As a general rule this blog isn't active over weekends (Friday-Saturday in Israel). Sometimes we make exceptions, however. Today's exception starts with this news item which is up on Y-net today (Y-net being Israel's most popular news site). The item relates a recent event which took place in the Israeli-Arab town of Kfar Kassem. In 2006, one of the men in the town shot his daughter-in-law, which set off a feud between the two families. Now, the mayor, the police, and the family leaders have hammered out a reconciliation agreement, in which the woman's children have been compensated with money and property, and the agreement was sealed with a feast of reconciliation - sulcha - which hundreds of people participated in.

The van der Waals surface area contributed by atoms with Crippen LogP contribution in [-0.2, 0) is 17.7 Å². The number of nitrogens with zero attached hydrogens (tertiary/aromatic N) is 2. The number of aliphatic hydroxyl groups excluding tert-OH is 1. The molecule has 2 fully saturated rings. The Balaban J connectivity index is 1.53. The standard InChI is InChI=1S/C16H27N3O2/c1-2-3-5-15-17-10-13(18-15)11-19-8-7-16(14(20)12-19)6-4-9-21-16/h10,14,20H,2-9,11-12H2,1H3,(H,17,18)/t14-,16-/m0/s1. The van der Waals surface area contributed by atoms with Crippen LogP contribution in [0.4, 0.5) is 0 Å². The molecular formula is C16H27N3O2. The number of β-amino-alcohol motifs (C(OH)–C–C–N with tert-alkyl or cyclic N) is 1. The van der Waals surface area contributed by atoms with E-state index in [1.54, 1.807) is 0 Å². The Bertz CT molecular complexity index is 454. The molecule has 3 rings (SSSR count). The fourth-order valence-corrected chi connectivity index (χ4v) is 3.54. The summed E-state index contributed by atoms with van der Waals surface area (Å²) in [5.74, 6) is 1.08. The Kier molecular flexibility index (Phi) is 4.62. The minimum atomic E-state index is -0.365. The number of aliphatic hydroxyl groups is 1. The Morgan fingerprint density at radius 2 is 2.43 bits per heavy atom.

Reading this brought to mind our recent publication of more than 100 documents about Israel's first two decades (here's the Hebrew publication, and here's the Y-net report about it). In the publication, we published four letters about the massacre by IDF troops of 49 Arab civilians of Kfar Kassem, which happened in October 1956, against the backdrop of the Sinai War. The final letter in the correspondence is from the mayor of Petach Tikva (which is near Kfar Kassem) to Ben Gurion, summarizing the work of a committee of five notables, two Arabs and three Jews, who had been tasked with agreeing on restitution payments to the families of the victims. Although the case was worse than the feud of 2006-2012 in its magnitude and the fact that the perpetrators were soldiers in uniform, they were both resolved using the same mechanisms: a police investigation, a trial with convictions, then a negotiation about restitution, and finally a sulcha ceremony.